Funding cuts can make a difficult situation even worse.

This is a good time to discuss upgrading FOB's. When a FOB is initially placed, it serves as a safe harbor in the field for your units. Units resting there will be slowly resupplied, but cannot replace their losses. You can choose to add on to a FOB with a field hospital, vehicle repair yard, and/or heavy artillery pit. These upgrades are expensive, so you must decide which FOB's are worth upgrading, and to what extent. A fully upgraded and supplied FOB can allow you to maintain a powerful force far away from your HQ. The logistics of keeping that FOB manned and supplied is something you will need to plan ahead of time.

Another item you must consider as part of your long term strategy is the training of the Afghanistan National Army (ANA). On specific turns you will be expected to have achieved a certain ratio of ANA to coalition combat units in theater. Towards the end of a match you will be forced to hand complete control over to the ANA, so you need to have stabilized the area by that point if you don't want to watch all of your hard work be wiped away. Training the ANA is one of the jobs of your extremely useful special forces units. While stationed at your HQ, these units can train ANA artillery, APC, and helicopter units. Move them out to a FOB and they can begin training ANA infantry. The ANA troops are not as good in combat as the American forces, but are better for visiting villages.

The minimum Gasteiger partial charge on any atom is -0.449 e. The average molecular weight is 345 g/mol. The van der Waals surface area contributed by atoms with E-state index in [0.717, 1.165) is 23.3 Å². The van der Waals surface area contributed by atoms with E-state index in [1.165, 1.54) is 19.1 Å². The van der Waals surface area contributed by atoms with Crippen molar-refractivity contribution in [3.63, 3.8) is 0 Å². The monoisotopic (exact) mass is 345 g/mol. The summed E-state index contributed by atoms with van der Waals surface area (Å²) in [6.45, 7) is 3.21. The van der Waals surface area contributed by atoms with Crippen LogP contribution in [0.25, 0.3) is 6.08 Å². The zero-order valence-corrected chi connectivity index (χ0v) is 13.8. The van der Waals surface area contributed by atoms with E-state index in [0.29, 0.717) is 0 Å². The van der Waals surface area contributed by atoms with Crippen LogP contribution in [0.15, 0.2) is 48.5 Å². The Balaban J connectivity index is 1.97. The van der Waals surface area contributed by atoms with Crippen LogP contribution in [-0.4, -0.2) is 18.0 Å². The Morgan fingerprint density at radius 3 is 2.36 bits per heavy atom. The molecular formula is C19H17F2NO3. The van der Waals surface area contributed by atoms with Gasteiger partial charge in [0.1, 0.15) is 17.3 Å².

An ideal result!

Did I mention the part about visiting villages yet? Like I said at the beginning, this game has a lot of strategic layers happening all at once, which made it difficult to find a logical flow for this review! Anyway, each village has a campfire in it that will begin to burn whenever new intelligence is potentially available. You will need to send in an infantry unit to visit with the village elders and see what they can learn. Sometimes your men will come up empty, but other times the location of an IED, opium field, or enemy unit will be revealed on the map. An exposed enemy unit makes easy prey for an airstrike. Getting eyes on the enemy is always the trickiest part of combat in this game, so revealing units in this way is very helpful.  The availability of intel in a village will refresh over time, so you will want to be constantly sending out patrols to keep the information flowing. This means that your units can't just sit around in their FOB's, they must be constantly moving around the map. Again, this is where logistical planning early on can pay dividends later.


That is a lot of IED's. Remember, always bring your minesweeper on any ground expeditions.